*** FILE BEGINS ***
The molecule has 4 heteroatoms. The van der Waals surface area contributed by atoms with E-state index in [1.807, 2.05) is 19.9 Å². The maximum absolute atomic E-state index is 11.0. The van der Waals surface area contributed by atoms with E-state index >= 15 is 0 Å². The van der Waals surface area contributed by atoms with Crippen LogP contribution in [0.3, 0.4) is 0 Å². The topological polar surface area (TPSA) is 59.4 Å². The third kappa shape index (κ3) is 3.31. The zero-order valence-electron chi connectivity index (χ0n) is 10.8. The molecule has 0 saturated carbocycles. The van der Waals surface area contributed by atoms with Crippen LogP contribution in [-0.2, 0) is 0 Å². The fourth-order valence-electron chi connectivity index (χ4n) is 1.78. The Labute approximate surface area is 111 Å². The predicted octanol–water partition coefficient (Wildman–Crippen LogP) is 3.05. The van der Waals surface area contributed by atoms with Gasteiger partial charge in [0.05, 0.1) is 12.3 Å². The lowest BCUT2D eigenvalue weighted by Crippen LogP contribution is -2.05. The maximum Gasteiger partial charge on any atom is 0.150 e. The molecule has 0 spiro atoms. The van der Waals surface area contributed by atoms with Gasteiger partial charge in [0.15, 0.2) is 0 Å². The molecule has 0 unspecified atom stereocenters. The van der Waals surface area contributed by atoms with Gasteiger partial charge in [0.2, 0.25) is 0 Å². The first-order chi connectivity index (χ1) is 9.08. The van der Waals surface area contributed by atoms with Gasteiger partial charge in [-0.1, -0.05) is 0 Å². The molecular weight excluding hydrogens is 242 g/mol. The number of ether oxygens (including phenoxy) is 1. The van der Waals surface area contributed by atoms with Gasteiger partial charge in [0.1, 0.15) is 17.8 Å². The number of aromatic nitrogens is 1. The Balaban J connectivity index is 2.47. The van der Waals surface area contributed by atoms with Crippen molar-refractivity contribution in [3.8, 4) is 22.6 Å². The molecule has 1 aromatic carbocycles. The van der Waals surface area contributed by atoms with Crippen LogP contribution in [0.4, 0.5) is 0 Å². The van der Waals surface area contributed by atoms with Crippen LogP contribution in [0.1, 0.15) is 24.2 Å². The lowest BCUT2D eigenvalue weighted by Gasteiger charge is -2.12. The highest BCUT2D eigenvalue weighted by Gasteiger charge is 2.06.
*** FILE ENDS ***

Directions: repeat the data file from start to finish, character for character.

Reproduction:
The molecule has 4 heteroatoms. The van der Waals surface area contributed by atoms with E-state index in [1.807, 2.05) is 19.9 Å². The maximum absolute atomic E-state index is 11.0. The van der Waals surface area contributed by atoms with E-state index >= 15 is 0 Å². The van der Waals surface area contributed by atoms with Crippen LogP contribution in [0.3, 0.4) is 0 Å². The topological polar surface area (TPSA) is 59.4 Å². The third kappa shape index (κ3) is 3.31. The zero-order valence-electron chi connectivity index (χ0n) is 10.8. The molecule has 0 saturated carbocycles. The van der Waals surface area contributed by atoms with Crippen LogP contribution in [-0.2, 0) is 0 Å². The fourth-order valence-electron chi connectivity index (χ4n) is 1.78. The Labute approximate surface area is 111 Å². The predicted octanol–water partition coefficient (Wildman–Crippen LogP) is 3.05. The van der Waals surface area contributed by atoms with Gasteiger partial charge in [0.05, 0.1) is 12.3 Å². The lowest BCUT2D eigenvalue weighted by Crippen LogP contribution is -2.05. The maximum Gasteiger partial charge on any atom is 0.150 e. The molecule has 0 spiro atoms. The van der Waals surface area contributed by atoms with Gasteiger partial charge in [0.15, 0.2) is 0 Å². The molecule has 0 unspecified atom stereocenters. The van der Waals surface area contributed by atoms with Gasteiger partial charge in [0.2, 0.25) is 0 Å². The first-order chi connectivity index (χ1) is 9.08. The van der Waals surface area contributed by atoms with Gasteiger partial charge in [-0.1, -0.05) is 0 Å². The molecular weight excluding hydrogens is 242 g/mol. The number of ether oxygens (including phenoxy) is 1. The van der Waals surface area contributed by atoms with Gasteiger partial charge in [0.1, 0.15) is 17.8 Å². The number of aromatic nitrogens is 1. The Balaban J connectivity index is 2.47. The van der Waals surface area contributed by atoms with Crippen molar-refractivity contribution in [3.8, 4) is 22.6 Å². The molecule has 1 aromatic carbocycles. The van der Waals surface area contributed by atoms with Crippen LogP contribution in [0.4, 0.5) is 0 Å². The van der Waals surface area contributed by atoms with Crippen LogP contribution in [0.1, 0.15) is 24.2 Å². The lowest BCUT2D eigenvalue weighted by Gasteiger charge is -2.12. The highest BCUT2D eigenvalue weighted by Gasteiger charge is 2.06.